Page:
TruthSocial made Trump billions. Will its skyrocketing stock price solve his financial woes?

Trump’s social network has made him one of the richest people in the world — at least on paper.

A smartphone screen shows the logo of the Truth Social app.
Will TruthSocial deliver the windfall Trump needs?
Anna Barclay/Getty Images

Nicole Narea covers politics and society for Vox. She first joined Vox in 2019, and her work has also appeared in Politico, Washington Monthly, and the New Republic.

Former President Donald Trump’s net worth has skyrocketed to about $7.5 billion since Trump Media, the parent company for his social network Truth Social, went public earlier this week.

The question for Trump’s presidential bid — and his various legal troubles — is whether he can actually cash in on those gains.

His 2024 campaign and the Save America political action committee supporting it have posted dismal fundraising numbers in recent months. Trump is also facing a fast-approaching deadline to post a $175 million civil fraud bond in the New York case involving his inflation of the value of his real estate holdings.

Trump Media’s initial public offering could theoretically help solve these problems: Trump’s stake in the company is worth about $4.8 billion at its current stock price, according to Barron’s.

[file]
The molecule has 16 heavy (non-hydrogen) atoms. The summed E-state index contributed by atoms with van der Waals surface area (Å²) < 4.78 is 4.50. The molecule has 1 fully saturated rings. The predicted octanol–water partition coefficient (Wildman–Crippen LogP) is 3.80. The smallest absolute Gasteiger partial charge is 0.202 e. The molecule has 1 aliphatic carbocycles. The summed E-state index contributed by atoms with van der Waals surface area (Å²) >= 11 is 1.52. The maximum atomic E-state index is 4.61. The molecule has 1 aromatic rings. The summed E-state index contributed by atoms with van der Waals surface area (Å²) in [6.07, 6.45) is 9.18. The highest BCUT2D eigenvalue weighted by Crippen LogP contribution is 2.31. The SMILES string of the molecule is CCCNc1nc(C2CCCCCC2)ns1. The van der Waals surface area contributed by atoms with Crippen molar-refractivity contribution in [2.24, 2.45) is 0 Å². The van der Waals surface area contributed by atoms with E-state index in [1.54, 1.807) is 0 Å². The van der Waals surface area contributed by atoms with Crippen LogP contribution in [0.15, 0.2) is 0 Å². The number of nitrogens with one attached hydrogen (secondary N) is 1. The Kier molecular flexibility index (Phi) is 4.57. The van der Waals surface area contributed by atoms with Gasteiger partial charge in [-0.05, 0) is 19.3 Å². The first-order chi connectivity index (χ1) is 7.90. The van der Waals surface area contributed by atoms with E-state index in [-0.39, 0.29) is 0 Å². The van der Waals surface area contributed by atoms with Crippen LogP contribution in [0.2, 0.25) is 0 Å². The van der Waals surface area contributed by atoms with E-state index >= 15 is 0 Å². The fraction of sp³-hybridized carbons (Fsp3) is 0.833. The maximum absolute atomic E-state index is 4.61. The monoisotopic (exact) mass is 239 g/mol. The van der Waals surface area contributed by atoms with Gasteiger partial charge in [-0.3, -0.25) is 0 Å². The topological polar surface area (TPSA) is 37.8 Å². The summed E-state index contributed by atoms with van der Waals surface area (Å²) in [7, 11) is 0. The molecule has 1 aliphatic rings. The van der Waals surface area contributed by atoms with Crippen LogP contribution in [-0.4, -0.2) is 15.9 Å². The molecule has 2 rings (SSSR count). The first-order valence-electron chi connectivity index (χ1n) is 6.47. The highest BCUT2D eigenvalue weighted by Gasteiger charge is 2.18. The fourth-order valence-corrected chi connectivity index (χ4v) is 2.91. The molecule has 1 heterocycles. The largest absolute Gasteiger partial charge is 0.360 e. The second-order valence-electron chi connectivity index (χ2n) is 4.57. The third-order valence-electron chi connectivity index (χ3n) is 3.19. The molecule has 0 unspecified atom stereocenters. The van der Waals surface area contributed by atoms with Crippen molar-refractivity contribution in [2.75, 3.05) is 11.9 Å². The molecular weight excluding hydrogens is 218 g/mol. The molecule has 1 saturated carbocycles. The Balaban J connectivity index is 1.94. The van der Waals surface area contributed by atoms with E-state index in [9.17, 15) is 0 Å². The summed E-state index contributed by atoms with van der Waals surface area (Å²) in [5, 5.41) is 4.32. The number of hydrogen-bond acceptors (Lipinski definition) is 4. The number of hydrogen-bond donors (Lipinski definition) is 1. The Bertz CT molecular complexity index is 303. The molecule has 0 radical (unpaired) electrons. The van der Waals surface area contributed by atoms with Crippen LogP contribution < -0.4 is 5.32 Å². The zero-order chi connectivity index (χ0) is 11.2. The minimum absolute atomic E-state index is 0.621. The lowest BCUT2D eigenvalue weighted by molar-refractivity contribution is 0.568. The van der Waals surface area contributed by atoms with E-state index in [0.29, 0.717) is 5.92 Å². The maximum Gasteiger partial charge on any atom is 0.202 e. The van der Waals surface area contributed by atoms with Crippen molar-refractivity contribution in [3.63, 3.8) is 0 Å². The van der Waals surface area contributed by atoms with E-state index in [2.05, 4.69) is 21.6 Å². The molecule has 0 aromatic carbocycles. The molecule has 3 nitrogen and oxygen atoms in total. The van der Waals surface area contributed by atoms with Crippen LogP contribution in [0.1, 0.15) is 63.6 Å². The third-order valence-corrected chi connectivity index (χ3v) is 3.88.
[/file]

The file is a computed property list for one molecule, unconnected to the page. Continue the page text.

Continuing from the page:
Traded under the ticker symbol “DJT,” the company’s stock price surged to $77.27 on Tuesday, coming down to a still impressive $61.96 by the time markets closed Thursday. Its price is well above that of Reddit, a nearly 20-year-old social media company that had a much larger user base (hundreds of millions of monthly active users vs a paltry one million for Truth Social) and more sophisticated revenue model when its stock went public last week.

Whether that windfall proves to be Trump’s saving grace, however, depends on how long the good times keep rolling for DJT — and if Trump can sell his shares without triggering a downward spiral.

Trump’s financial troubles, explained

Trump may now be one of the world’s 500 richest people, as Bloomberg declared after Trump Media started trading. But that doesn’t necessarily mean he has a lot of cash to spare.

In February, his official campaign fund and the Save America PAC raised a total of $15.9 million and ended the month with over $37 million on hand. That’s far behind President Joe Biden’s campaign, which raised $26 million on Thursday night alone at an event in New York with former Presidents Barack Obama and Bill Clinton — a record for a single political event.

Trump has now resorted to selling special edition Bibles as a fundraising tactic. Never one to be outdone, he is also aiming to surpass the record set by Biden at a April 6 fundraising event in Palm Beach, where he’s targeting a $33 million goal.

He’s also gotten some relief. Trump no longer has to pay the $464 million bond previously ordered in the New York civil fraud case against him, which his lawyers revealed he would not be able to post after being rejected by 30 insurance companies. On March 25, the judge in the case reduced the bond amount to $175 million and gave him a 10-day extension to post it. Trump has said he will do so. Otherwise, the state could seize some of his New York properties.